research data

Report on Data Preservation in High Energy Physics

There's a really interesting (if somewhat telegraphic) report by Richard Mount of SLAC on the workshop on data preservation in high energy physics, published in the January 2009 issue of Ariadne. The workshop was held at DESY (Deutsche Elektronen-Synchrotron), Hamburg, Germany, on 26-28 January 2008.

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Notes from NERC Data Management workshop 1

David Bloomer, NERC CIO (and Finance Director) opened the workshop, and talked about data acquisition, data curation, data access, and data exploitation, in the context of developing NERC Information Strategy. Apparently NERC does not currently have an Information Strategy, as the last effort was thrown out in Council. Clearly from his point of view, the issue was about working out whether data management is being done well enough, and how it can be done better within the resources available.

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Data Curation for Integrated Science: the 4th Rumsfeld Class!

I had to talk today to a workshop of NERC (Natural Environment Research Council) Data Managers, on data curation for integrated science. Integrated science does seem to be a term that comes up a lot in environmental sciences, for good reasons when contemplating global change. However, there doesn’t seem to be a good definition of integrated science on the web, so I had to come up with my own for the purposes of the talk: “The application of multiple scientific disciplines to one or more core scientific challenges”.

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A National Research Data Infrastructure?

Two weeks without a post? My apologies! How about this piece of speculation that has been brewing at the back of my mind for some time...

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Strand B1 research papers at IDCC4

In the morning parallel session B at the International Digital Curation Conference, the ever-interesting Jane Hunter from the University of Queensland began the session speaking about her Aus-e-Lit project (linked to Austlit) The project is based on FRBR, and offers federated search interfaces to related distributed databases.

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Martin Lewis on University Libraries and data curation

Martin Lewis opened the second day of the International Digital Curation Conference with a provocative and amusing keynote on the possible roles of libraries in curating data. It was very early, with his presentation [large PPT] starting at 8:40 am, and the audience after the conference dinner in the splendid environs of Edinburgh Castle was unsurprisingly thin. However, absentees missed an entertaining and thought-provoking start to the day.

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Bryan Lawrence on metadata as limit on sustainability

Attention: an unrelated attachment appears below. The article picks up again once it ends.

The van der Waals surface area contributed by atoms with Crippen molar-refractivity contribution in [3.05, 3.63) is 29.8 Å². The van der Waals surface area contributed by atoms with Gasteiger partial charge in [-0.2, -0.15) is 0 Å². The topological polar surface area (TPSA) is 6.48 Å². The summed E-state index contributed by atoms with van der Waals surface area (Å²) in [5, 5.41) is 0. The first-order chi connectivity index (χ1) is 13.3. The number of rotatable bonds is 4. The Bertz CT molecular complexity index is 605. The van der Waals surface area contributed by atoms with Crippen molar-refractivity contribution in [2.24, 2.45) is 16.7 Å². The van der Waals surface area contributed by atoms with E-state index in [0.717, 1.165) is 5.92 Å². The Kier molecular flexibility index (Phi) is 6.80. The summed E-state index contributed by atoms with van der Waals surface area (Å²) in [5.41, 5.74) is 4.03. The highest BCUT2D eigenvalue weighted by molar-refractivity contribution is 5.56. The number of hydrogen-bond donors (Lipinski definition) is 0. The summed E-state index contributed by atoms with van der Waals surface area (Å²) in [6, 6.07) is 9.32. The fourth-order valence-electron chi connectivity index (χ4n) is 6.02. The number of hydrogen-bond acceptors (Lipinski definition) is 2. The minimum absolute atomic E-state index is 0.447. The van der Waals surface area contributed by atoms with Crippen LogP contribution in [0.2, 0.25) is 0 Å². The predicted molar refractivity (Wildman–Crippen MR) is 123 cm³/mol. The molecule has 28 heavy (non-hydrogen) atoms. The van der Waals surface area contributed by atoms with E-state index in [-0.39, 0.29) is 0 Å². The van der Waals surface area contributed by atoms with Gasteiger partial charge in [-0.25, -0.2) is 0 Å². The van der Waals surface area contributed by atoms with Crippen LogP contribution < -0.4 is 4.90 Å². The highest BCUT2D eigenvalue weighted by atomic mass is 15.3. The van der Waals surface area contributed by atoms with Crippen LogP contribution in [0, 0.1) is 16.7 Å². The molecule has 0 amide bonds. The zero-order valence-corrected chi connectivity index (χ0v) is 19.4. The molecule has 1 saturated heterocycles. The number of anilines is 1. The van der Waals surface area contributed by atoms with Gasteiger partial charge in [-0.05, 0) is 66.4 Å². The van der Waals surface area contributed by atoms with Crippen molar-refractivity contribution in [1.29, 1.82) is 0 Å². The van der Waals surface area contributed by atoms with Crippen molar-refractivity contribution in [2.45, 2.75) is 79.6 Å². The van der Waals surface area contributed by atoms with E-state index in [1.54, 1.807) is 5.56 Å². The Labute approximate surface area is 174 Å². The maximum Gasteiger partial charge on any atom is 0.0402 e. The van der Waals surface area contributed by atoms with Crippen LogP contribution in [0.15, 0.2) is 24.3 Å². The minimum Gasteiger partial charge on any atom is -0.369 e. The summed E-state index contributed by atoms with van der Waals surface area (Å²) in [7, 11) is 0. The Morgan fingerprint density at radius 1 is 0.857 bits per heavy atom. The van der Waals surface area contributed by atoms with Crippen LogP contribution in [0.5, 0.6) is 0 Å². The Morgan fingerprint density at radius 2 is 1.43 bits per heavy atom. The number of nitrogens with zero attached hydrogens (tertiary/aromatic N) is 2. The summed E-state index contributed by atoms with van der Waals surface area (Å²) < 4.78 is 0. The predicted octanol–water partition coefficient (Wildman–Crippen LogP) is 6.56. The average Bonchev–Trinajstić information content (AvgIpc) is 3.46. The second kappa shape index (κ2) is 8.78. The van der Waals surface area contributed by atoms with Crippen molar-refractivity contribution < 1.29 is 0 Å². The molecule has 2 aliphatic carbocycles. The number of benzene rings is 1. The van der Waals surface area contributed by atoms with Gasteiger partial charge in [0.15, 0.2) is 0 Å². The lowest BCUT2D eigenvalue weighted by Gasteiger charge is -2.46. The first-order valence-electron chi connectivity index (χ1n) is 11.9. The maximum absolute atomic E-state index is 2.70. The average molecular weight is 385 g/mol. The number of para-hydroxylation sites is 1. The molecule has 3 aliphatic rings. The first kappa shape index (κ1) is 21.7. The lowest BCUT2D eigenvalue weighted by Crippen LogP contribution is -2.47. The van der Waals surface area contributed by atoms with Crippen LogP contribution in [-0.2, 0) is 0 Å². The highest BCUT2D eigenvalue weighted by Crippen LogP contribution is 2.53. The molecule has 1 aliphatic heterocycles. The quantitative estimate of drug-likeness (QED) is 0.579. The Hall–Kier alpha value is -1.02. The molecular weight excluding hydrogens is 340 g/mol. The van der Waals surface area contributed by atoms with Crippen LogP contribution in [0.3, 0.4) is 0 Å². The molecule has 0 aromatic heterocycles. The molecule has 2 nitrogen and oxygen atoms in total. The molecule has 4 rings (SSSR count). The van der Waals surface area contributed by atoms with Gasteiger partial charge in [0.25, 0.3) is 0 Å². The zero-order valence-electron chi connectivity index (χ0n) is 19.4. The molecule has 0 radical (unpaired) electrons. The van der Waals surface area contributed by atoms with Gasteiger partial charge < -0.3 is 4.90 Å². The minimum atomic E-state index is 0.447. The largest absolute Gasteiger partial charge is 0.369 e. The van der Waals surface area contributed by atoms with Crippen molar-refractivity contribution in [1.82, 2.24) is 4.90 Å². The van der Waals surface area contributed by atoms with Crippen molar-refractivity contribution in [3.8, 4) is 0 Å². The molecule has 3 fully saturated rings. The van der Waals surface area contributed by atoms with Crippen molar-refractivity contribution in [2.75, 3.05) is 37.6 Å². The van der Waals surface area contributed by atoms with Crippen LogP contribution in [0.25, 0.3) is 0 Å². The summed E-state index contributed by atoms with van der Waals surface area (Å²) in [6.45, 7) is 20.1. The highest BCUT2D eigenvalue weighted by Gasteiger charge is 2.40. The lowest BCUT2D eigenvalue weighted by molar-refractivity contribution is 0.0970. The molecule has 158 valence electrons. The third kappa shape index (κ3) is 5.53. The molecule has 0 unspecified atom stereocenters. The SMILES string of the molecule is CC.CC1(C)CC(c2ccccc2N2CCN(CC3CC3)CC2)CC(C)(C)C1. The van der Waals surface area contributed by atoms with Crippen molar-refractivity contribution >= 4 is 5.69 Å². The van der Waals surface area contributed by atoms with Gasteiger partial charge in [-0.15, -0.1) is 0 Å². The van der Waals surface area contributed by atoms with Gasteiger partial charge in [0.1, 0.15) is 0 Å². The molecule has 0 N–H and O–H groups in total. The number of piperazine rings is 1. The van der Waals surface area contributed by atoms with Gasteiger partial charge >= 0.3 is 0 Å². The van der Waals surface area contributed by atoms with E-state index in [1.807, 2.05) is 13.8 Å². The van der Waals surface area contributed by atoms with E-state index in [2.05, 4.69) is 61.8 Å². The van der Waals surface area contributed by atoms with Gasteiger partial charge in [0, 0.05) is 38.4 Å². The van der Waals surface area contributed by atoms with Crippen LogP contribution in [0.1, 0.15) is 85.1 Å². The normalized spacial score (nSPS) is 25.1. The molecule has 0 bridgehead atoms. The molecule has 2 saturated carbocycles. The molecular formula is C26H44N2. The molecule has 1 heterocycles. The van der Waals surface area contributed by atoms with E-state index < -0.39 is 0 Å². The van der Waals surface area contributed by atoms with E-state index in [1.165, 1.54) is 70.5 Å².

Opening the Sustainability session at the Digital Curation Conference, Bryan Lawrence of the Centre for Environmental Data Archival and the British Atmospheric Data Centre (BADC), spoke trenchantly (as always) on sustainability with specific reference to the metadata needed for preservation and curation, and for facilitation for now and the future. Preservation is not enough; active curation is needed.

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Curation services based on the DCC Curation Lifecycle Model

I’ve had a go at exploring some curation services that might be appropriate at different stages of a research project. I thought it might also be worth trying to explore curation services suggested by the DCC Curation Lifecycle Model, which I also mentioned in a blog post a few weeks ago.

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Research Data Management email list created

At JISC's request, we have created a new list to support discussion amongst those interested in management of research data. The list is Research-Dataman@jiscmail.ac.uk, and can be joined at http://www.jiscmail.ac.uk/lists/RESEARCH-DATAMAN.html. The list description is:"List to discuss the data management issues arising in and from research projects in UK Higher Education and its partners in the UK research community and internationally, established by the Digital Curation Centre on behalf of the JISC."

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Keeping the records of science accessible: can we afford it?

There's an excellent summary available of the 2008 conference of the Alliance for Permanent Access to the Records of Science Conference, with the above title. It was in Budapest on 4 November, 2008. I wasn't able to go, unfortunately, but it looks like it might have been pretty interesting.

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